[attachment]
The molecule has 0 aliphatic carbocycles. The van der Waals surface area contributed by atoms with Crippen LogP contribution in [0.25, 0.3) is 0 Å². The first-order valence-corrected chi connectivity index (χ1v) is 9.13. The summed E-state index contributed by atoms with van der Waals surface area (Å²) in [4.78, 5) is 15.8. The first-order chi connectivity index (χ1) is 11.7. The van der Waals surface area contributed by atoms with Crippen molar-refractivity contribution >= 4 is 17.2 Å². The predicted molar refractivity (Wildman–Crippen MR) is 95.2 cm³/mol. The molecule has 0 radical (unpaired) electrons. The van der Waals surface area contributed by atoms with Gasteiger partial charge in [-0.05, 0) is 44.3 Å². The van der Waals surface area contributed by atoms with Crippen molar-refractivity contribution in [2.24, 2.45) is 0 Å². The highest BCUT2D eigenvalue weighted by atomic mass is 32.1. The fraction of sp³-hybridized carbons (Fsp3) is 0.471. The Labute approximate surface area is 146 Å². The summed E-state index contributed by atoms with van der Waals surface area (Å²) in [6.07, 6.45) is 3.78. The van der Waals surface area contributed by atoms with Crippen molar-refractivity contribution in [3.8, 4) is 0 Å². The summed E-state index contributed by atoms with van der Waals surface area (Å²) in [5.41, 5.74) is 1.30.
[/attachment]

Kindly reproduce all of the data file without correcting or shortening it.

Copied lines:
The molecule has 0 aliphatic carbocycles. The van der Waals surface area contributed by atoms with Crippen LogP contribution in [0.25, 0.3) is 0 Å². The first-order valence-corrected chi connectivity index (χ1v) is 9.13. The summed E-state index contributed by atoms with van der Waals surface area (Å²) in [4.78, 5) is 15.8. The first-order chi connectivity index (χ1) is 11.7. The van der Waals surface area contributed by atoms with Crippen molar-refractivity contribution >= 4 is 17.2 Å². The predicted molar refractivity (Wildman–Crippen MR) is 95.2 cm³/mol. The molecule has 0 radical (unpaired) electrons. The van der Waals surface area contributed by atoms with Gasteiger partial charge in [-0.05, 0) is 44.3 Å². The van der Waals surface area contributed by atoms with Crippen molar-refractivity contribution in [2.24, 2.45) is 0 Å². The highest BCUT2D eigenvalue weighted by atomic mass is 32.1. The fraction of sp³-hybridized carbons (Fsp3) is 0.471. The Labute approximate surface area is 146 Å². The summed E-state index contributed by atoms with van der Waals surface area (Å²) in [6.07, 6.45) is 3.78. The van der Waals surface area contributed by atoms with Crippen molar-refractivity contribution in [3.8, 4) is 0 Å². The summed E-state index contributed by atoms with van der Waals surface area (Å²) in [5.41, 5.74) is 1.30.